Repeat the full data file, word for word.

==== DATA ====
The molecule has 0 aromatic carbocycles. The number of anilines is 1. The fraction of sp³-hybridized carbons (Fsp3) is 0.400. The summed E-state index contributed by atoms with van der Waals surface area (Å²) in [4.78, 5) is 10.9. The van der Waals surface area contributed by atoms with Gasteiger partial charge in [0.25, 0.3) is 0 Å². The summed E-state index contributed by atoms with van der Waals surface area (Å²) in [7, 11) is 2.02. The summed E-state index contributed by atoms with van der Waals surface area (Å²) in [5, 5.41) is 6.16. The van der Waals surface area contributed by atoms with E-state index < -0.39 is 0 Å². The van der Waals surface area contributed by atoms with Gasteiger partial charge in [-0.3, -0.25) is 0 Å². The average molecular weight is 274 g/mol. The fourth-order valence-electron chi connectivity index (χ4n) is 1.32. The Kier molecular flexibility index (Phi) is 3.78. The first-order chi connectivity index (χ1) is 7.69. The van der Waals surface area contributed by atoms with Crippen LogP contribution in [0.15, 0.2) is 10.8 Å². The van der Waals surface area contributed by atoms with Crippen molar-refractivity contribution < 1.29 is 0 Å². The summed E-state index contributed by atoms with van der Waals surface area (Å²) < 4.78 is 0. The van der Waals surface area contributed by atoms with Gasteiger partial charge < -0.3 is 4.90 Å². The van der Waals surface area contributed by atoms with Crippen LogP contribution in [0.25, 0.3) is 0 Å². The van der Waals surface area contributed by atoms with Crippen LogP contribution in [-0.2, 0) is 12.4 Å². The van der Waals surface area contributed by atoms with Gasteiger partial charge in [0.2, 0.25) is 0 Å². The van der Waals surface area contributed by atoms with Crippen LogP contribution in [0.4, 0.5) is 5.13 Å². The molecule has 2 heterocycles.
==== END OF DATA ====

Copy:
The molecule has 0 aromatic carbocycles. The number of anilines is 1. The fraction of sp³-hybridized carbons (Fsp3) is 0.400. The summed E-state index contributed by atoms with van der Waals surface area (Å²) in [4.78, 5) is 10.9. The van der Waals surface area contributed by atoms with Gasteiger partial charge in [0.25, 0.3) is 0 Å². The summed E-state index contributed by atoms with van der Waals surface area (Å²) in [7, 11) is 2.02. The summed E-state index contributed by atoms with van der Waals surface area (Å²) in [5, 5.41) is 6.16. The van der Waals surface area contributed by atoms with E-state index < -0.39 is 0 Å². The van der Waals surface area contributed by atoms with Gasteiger partial charge in [-0.3, -0.25) is 0 Å². The average molecular weight is 274 g/mol. The fourth-order valence-electron chi connectivity index (χ4n) is 1.32. The Kier molecular flexibility index (Phi) is 3.78. The first-order chi connectivity index (χ1) is 7.69. The van der Waals surface area contributed by atoms with Crippen LogP contribution in [0.15, 0.2) is 10.8 Å². The van der Waals surface area contributed by atoms with Crippen molar-refractivity contribution < 1.29 is 0 Å². The summed E-state index contributed by atoms with van der Waals surface area (Å²) < 4.78 is 0. The van der Waals surface area contributed by atoms with Gasteiger partial charge < -0.3 is 4.90 Å². The van der Waals surface area contributed by atoms with Crippen LogP contribution in [0.25, 0.3) is 0 Å². The van der Waals surface area contributed by atoms with Crippen LogP contribution in [-0.2, 0) is 12.4 Å². The van der Waals surface area contributed by atoms with Gasteiger partial charge in [0.2, 0.25) is 0 Å². The van der Waals surface area contributed by atoms with Crippen LogP contribution in [0.4, 0.5) is 5.13 Å². The molecule has 2 heterocycles.